Read Enough: Genetic Engineering And The End Of Human Nature by Bill McKibben Free Online
Book Title: Enough: Genetic Engineering And The End Of Human Nature|
The author of the book: Bill McKibben
Edition: Bloomsbury Publishing PLC
Date of issue: June 1st 2003
Format files: PDF
The size of the: 927 KB
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Loaded: 1347 times
Reader ratings: 3.2
ISBN 13: 9780747565369
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This book gets 3 stars for effort but for the most part McKibben fails miserably at convincing me we need to put restrictions on our technological growth as a human race to somehow preserve our humanity. Most of McKibben's arguments seem to be gut reactions to the ickiness of germline genetic engineering and the horrible inequalities it will produce. Some of that I can definitely agree with, however, to say humans are good enough right now seems ridiculous when we have some many obvious flaws. I'm not saying those flaws should be corrected with genetic engineering but various technologies in general. I think what makes us fundamentally human is our technology. To say stop, no more, is first completely impossible for obvious reasons McKibben isn't willing to admit, and second, totally against our humanity.
It seems McKibben specifically railed on the biological side of the singularity to get that gut reaction from the reader, but he totally missed the importance of AI and nanotech which will probably change us more radically than any genetic engineering. My bet is that genetic engineering will be considered inefficient, imprecise, and obsolete in a few decades.
As I read the book every arguement McKibben presented for the dystopias, why everything today is good enough, and how we could possibly prevent the oncoming technologies, were straw men. I was able to come up with counter arguments in my head immediately which made the book frusterating to read. Either McKibben is stupid or thinks his readers are stupid. There was way too much hand waving and too many fuzzy terms that were not well defined such as natural, human dignity, consciousness, and choice. Terms like that need to be well defined by the author in a book like this, because I bet we'd disagree on what is considered natural or what it means to have free will.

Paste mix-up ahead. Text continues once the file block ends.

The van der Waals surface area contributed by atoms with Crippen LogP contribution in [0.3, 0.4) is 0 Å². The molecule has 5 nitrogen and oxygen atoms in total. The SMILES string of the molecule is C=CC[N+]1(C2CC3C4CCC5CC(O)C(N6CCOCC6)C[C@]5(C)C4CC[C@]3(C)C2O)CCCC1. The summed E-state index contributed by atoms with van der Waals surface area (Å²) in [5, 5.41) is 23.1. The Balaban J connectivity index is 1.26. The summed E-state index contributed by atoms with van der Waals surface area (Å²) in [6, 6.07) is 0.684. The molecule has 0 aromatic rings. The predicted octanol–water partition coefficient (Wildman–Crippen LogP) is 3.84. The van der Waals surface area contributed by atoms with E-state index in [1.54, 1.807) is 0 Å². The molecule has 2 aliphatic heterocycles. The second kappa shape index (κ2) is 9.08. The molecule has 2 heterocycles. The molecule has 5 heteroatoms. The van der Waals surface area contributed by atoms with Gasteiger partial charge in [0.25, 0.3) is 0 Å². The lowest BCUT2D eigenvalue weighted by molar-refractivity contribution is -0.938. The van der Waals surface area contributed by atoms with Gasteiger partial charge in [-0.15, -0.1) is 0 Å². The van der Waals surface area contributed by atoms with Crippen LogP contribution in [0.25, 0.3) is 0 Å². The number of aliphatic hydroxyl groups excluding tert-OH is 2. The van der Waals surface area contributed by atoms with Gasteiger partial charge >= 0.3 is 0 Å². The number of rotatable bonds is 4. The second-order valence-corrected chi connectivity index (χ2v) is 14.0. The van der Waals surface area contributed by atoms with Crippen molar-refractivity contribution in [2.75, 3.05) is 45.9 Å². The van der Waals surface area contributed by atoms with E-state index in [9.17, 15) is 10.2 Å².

Personally I don't want to reach some stasis with the planet and stay the same for the next few billions year until we all die off from natural causes. Now that's a depressing future more then the dystopias McKibben tries to depict.
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Read information about the authorBill McKibben is the author of Eaarth, The End of Nature, Deep Economy, Enough, Fight Global Warming Now, The Bill McKibben Reader, and numerous other books. He is the founder of the environmental organizations Step It Up and 350.org, and was among the first to warn of the dangers of global warming. In 2010 The Boston Globe called him "probably the nation's leading environmentalist," and Time magazine has called him "the world's best green journalist." He studied at Harvard, and started his writing career as a staff writer at The New Yorker. The End of Nature, his first book, was published in 1989 and was regarded as the first book on climate change for a general audience. He is a frequent contributor to magazines and newspapers including The New York Times, The Atlantic Monthly, Harper's, Orion Magazine, Mother Jones, The New York Review of Books, Granta, Rolling Stone, and Outside. He has been awarded Guggenheim Fellowship and won the Lannan Prize for nonfiction writing in 2000. He is a scholar in residence at Middlebury College and lives in Vermont with his wife, the writer Sue Halpern, and their daughter.